Public Nuisances

The Press Never Calls

The media food chain.

By From the June 2014 issue

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WASHINGTONMy telephone is not ringing off the hook. No intriguing or inquiring emails have arrived on my computer. Yet on Friday a document drop from the Clinton Library revealed that years ago, in the 1990s, I was at the very heart of the “vast right-wing conspiracy.” Now here we are almost a week later, and still no journalist, much less a historian, has called to ask me if I really was actively conspiring with the British press, select American newspapers, obscure right-wing political operators, and, who knows, possibly foreign powers to create the gossamer of scandal over the Clinton White House. All this was reported in the documents.It has always struck me as curious how news stories are reported in America or not reported. What standards must be met to land a story on the front page or even to decide that it is a story worth reporting at all.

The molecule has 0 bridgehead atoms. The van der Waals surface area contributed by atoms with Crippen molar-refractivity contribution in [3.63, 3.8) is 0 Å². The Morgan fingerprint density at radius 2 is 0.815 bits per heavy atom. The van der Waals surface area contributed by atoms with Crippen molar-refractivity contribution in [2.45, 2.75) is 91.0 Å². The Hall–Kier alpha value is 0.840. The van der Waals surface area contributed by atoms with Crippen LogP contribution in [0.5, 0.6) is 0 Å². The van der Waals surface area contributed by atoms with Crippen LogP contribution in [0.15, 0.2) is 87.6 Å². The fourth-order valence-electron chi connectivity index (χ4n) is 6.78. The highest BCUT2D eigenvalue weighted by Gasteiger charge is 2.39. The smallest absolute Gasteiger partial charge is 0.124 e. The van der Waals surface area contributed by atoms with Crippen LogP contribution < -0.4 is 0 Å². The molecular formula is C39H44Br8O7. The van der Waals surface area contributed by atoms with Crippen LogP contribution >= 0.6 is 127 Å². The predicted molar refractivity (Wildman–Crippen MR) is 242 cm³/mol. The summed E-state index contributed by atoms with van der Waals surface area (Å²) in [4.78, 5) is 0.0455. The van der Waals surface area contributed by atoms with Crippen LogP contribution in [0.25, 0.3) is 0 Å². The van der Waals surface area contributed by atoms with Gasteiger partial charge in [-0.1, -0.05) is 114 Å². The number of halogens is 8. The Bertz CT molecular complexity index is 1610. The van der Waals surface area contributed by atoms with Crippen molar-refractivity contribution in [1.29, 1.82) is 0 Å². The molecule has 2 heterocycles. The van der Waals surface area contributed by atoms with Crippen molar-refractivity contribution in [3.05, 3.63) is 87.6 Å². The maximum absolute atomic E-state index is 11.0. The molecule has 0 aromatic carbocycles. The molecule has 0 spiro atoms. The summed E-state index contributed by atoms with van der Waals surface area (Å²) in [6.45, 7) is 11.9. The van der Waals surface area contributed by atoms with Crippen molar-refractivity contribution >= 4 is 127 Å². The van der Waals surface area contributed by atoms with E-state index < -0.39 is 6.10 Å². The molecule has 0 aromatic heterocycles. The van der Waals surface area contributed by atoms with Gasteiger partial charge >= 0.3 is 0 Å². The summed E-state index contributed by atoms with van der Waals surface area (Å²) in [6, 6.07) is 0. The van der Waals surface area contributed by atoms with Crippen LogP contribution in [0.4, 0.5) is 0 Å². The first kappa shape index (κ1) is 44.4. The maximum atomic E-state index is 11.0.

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About the Author
R. Emmett Tyrrell, Jr. is the founder and editor in chief of The American Spectator. He is the author of The Death of Liberalism, published by Thomas Nelson Inc. His previous books include the New York Times bestseller Boy Clinton: the Political Biography; The Impeachment of William Jefferson Clinton; The Liberal Crack-Up; The Conservative Crack-Up; Public Nuisances; The Future that Doesn't Work: Social Democracy's Failure in Britain; Madame Hillary: The Dark Road to the White House; The Clinton Crack-Up; and After the Hangover: The Conservatives' Road to Recovery.